Newsbeat: Help for Latino day laborers
CHERYL GERBER PHOTOGRAPH
Signs of a significant influx of Latinos were evident around the New Orleans region long before recent census reports officially detailed the area’s post-Hurricane Katrina demographic changes. One of the most visible signs has been the appearance of Latino day laborers congregating around home improvement centers to wait for contractors and others offering casual employment.
Such workers have had a hand in rebuilding countless properties in the area since Katrina, and now the city of Gretna has started a new pilot program aimed at helping them a bit, too.
Working with state and parish officials and local Latino advocates, Gretna has created a designated area for day laborers and those who want to hire them. It is found in a parking lot under an elevated section of the West Bank Expressway at Chilo Street, just a few blocks from the Home Depot in Gretna.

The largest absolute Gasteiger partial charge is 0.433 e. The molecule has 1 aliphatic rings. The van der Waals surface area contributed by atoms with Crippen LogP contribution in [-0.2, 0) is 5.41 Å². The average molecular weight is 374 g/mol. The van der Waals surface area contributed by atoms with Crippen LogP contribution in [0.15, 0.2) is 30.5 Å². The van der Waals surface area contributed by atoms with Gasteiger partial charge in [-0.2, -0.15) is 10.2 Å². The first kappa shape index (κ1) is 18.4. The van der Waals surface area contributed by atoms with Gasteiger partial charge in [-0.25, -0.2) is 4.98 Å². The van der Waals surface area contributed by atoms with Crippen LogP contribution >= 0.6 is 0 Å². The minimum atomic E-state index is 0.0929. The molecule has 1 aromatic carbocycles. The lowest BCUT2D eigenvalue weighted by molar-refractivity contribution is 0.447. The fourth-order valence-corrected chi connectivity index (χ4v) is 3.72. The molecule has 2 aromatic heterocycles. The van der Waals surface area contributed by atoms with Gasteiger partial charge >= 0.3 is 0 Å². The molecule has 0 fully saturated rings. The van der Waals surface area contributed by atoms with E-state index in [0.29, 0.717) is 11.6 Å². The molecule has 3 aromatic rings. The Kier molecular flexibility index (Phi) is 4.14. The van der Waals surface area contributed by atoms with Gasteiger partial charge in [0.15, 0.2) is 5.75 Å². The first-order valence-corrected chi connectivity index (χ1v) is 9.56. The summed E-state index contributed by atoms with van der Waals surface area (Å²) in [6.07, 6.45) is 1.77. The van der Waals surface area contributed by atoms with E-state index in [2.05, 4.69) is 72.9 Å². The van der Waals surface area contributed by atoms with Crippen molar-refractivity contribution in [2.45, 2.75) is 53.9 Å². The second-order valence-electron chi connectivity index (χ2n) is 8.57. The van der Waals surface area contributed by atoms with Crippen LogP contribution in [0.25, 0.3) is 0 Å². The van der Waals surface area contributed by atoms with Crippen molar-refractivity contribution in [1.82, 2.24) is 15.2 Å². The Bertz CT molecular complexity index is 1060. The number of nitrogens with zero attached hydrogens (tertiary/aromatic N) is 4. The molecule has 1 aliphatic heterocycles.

“Our decision to invest in a designated area came out of recognition that we are one community,” said Gretna Mayor Ronnie Harris during a ribbon-cutting event to introduce the new facility.
This day laborer area includes a tent for shelter, bike racks, portable toilets and trash barrels, plus tables and benches that a group of day laborers built themselves using materials donated by the Home Depot. While far from luxurious, it represents a different approach to address a new dynamic in the New Orleans area.
Such ad hoc labor pools near home improvement stores are typical in communities around the country with large Latino populations, but they were rare in New Orleans until the Katrina recovery spurred a construction boom that drew thousands of workers.
In Gretna, workers first congregated in the store parking lot then moved across the street beneath the expressway. When contractors arrived at the store looking to hire, however, the workers would dash across three lanes of traffic to reach them. This resulted in safety concerns and complaints from neighbors and those who regularly used the expressway.
Gretna had previously tried ticketing workers when they ran across the street, but this new approach changes tact by creating a safe area where workers can gather and contractors can find them.
“Gretna is a model city, showing that a strong economy and safe streets are based on inclusion,” Harris said. “Our concern for public safety and our understanding the needs of the day laborers has resulted in this improvement for our community.”